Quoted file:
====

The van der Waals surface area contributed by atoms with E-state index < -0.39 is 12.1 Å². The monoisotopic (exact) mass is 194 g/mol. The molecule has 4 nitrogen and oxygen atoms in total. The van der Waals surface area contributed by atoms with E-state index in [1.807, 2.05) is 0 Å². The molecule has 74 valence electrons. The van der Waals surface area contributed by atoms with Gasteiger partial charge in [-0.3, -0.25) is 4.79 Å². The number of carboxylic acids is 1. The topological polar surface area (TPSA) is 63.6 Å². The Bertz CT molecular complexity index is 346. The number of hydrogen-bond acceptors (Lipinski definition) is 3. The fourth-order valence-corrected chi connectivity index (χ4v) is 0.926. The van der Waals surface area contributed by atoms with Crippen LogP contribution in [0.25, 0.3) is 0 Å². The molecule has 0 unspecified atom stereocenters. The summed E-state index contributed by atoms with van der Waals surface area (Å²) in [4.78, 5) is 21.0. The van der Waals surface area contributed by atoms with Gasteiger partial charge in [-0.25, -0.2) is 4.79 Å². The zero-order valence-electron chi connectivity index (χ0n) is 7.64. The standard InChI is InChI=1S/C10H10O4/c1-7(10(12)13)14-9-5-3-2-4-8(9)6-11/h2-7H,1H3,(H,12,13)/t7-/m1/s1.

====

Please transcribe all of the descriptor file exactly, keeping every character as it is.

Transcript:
The van der Waals surface area contributed by atoms with E-state index < -0.39 is 12.1 Å². The monoisotopic (exact) mass is 194 g/mol. The molecule has 4 nitrogen and oxygen atoms in total. The van der Waals surface area contributed by atoms with E-state index in [1.807, 2.05) is 0 Å². The molecule has 74 valence electrons. The van der Waals surface area contributed by atoms with Gasteiger partial charge in [-0.3, -0.25) is 4.79 Å². The number of carboxylic acids is 1. The topological polar surface area (TPSA) is 63.6 Å². The Bertz CT molecular complexity index is 346. The number of hydrogen-bond acceptors (Lipinski definition) is 3. The fourth-order valence-corrected chi connectivity index (χ4v) is 0.926. The van der Waals surface area contributed by atoms with Crippen LogP contribution in [0.25, 0.3) is 0 Å². The molecule has 0 unspecified atom stereocenters. The summed E-state index contributed by atoms with van der Waals surface area (Å²) in [4.78, 5) is 21.0. The van der Waals surface area contributed by atoms with Gasteiger partial charge in [-0.25, -0.2) is 4.79 Å². The zero-order valence-electron chi connectivity index (χ0n) is 7.64. The standard InChI is InChI=1S/C10H10O4/c1-7(10(12)13)14-9-5-3-2-4-8(9)6-11/h2-7H,1H3,(H,12,13)/t7-/m1/s1.